Some of the Chicago Lyceum members formed a new cultural center, the Young Men’s Association, created as a place for leisure and amusement away from the vices of gambling halls and saloons. The Association had a public reading room with a collection of 30,000 books, all of which were destroyed in the Great Chicago Fire of 1871.
In the aftermath of the Fire, Londoner A.H. Burgess, with the aid of Thomas Hughes, drew up what would be called the "English Book Donation," which proposed that England should provide a free library to the burnt-out city.
|The book room in the Old Water Tank, the "Original Library," on the site that is now the Rookery Building at LaSalle and Adams Streets, Chicago. (1873)|
In Chicago, town leaders petitioned Mayor Joseph Medill to hold a meeting and establish the library. The meeting led to the Illinois Library Act of 1872, which allowed Illinois cities to establish tax-supported libraries. In April 1872, the Chicago City Council passed an ordinance establishing the Chicago Public Library.
In the rebuilding section of the city, on January 1, 1873, the Chicago Central Library, as it was originally named, officially opened its doors in an abandoned iron water tank (fireproof) at LaSalle and Adams Streets. The collection included 3,157 volumes. The water tank was 58 feet in diameter, 21 feet high and with a 30-foot foundation. A two story office building was soon built around it to hold city offices, and a third floor reading room was built for the library.
Controversy and legal squabbles troubled the efforts to build a permanent home for the Chicago Public Library. The search became a high priority in the 1890s when the library's priorities shifted from service to enlightenment.
|Dearborn Park, future site of the Chicago Central Library looking north from Washington Street. (circa 1890)|
|Looking southeast towards Michigan Avenue from Randolph Street, Chicago. (circa 1890)|
|Construction of the Chicago Central Library. (circa 1895)|
Frederick Hild, Chief Librarian at the time, campaigned to move the library from its quarters in City Hall to Dearborn Park, a lot fronting Michigan Avenue.
On Monday, October 11, 1897, the Chicago Central Library, on Michigan Avenue between Washington and Randolph streets, opened its doors. The building, on the grounds of Dearborn Park (named for the Fort Dearborn Military Reservation that formally encompassed the area), cost about $2 million (about $58,500,000 today).
|The original Central Library, built on the Dearborn Park site on Michigan Avenue between Washington and Randolph streets. circa 1898.|
The Chicago Central Library building served two purposes as the first permanent home for the Library (the building's south/Washington Street side) and the headquarters for the Grand Army of the Republic, the Civil War Union Army veterans' organization (the building's north/Randolph Street side).
By the mid-1920s the library began to outgrow its space. As early as the 1930s the inadequate space at the library became a topic of public discussion. Between the 1930s and 1970s the scope of the library’s offerings continued to expand; it was clearly overcrowded.
Even as early as the 1920s, the Chicago Public Library had already established itself as a landmark in the hearts of Chicagoans.
A 1967 architectural survey conducted by Chicago architects Holabird and Root confirmed that although the building was still structurally sound, the mechanical, electrical and communication systems were obsolete. Some changes were necessary.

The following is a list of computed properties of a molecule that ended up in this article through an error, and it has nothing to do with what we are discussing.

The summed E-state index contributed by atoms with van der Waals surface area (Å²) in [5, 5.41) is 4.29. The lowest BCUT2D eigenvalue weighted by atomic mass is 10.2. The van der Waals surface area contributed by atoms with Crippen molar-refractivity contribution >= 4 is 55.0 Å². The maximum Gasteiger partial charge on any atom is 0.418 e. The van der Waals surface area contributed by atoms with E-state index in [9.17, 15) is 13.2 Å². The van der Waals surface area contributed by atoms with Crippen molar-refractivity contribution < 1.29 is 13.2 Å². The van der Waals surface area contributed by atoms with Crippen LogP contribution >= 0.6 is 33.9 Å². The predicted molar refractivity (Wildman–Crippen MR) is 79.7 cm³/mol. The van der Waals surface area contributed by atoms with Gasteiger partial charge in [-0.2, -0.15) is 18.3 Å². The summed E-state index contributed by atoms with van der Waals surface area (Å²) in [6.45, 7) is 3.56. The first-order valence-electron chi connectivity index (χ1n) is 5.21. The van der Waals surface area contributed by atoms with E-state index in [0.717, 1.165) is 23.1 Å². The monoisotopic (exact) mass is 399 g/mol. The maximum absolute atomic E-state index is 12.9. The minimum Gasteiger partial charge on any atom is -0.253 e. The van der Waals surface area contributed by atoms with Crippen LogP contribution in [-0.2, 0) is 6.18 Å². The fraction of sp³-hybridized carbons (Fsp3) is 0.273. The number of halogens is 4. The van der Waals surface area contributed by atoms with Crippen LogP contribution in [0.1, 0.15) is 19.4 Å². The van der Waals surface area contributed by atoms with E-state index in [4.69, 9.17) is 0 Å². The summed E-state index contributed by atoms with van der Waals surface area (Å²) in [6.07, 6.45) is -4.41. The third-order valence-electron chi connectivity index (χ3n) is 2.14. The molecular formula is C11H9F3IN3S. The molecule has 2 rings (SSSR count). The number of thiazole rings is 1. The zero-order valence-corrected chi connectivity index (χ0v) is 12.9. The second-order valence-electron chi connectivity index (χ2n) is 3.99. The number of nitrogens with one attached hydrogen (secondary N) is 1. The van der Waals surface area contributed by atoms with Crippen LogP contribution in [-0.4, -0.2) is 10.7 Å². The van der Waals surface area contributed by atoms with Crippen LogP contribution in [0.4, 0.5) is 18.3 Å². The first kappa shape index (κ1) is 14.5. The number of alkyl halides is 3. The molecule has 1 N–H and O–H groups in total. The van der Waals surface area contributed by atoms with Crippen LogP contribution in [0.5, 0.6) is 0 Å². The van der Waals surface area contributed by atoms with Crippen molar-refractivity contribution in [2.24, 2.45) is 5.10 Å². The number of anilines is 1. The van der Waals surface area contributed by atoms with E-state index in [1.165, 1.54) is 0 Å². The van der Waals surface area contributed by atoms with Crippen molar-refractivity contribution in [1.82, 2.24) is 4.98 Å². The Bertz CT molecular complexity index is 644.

A design competition for renovation of the Chicago Public Library was held in 1970. Two architectural firms from Madison, Wisconsin shared the prize for the winning design, estimating that the project would cost a prohibitive $28 million. Soon the library became the center of a spirited public debate. City officials were challenged to provide Chicagoans with a cost-effective, updated public library and some suggested that the building be demolished. Preservationists wanted to save it, both for its magnificent beauty and as a monument to the past.
Approximately half of the library’s books and periodicals had been moved to another location by 1974. Consequently, the library’s collection was then housed in two facilities. That same year, the firm of Holabird and Root was selected as the architects for a much-needed building renovation. The architects viewed the structure as an historic treasure and their sensitive design kept the exterior and most of its decorative features intact and unchanged. The renovation began in 1974 and was completed in 1977 when the Chicago Public Library building was renamed the Chicago Cultural Center.
The center of this building, now known as Preston Bradley Hall (Preston Bradley was on the Chicago Public Library Board for over 25 years), contains a dome and hanging lamps designed by the Tiffany Glass Company of New York. The Washington Street entrance, grand staircase and dome area contain inscriptions of 16th century printers’ marks, authors’ names and quotations that praise learning and literature in mosaics of colored stone, mother of pearl and favrile glass. The Chicago Public Library is home to the largest Tiffany stained glass dome in the world.
|The Preston Bradley Hall|
Then in 1991 the Chicago Public Library vacated the building when it opened its new State Street location named the Harold Washington Library Center after the first African–American to be elected as mayor of Chicago. Washington served from 1983 until he died in office in 1987. In 1991, the new Harold Washington Library Center was dedicated.
|The Harold Lee Washington Library, 400 South State Street, Chicago, Illinois.|
The Chicago Cultural Center is listed as a Chicago Landmark and on the National Register of Historic Places.
Compiled and Edited by Neil Gale, Ph.D.
Chicago Department of Cultural Affairs; Chicago Public Library; Newberry Library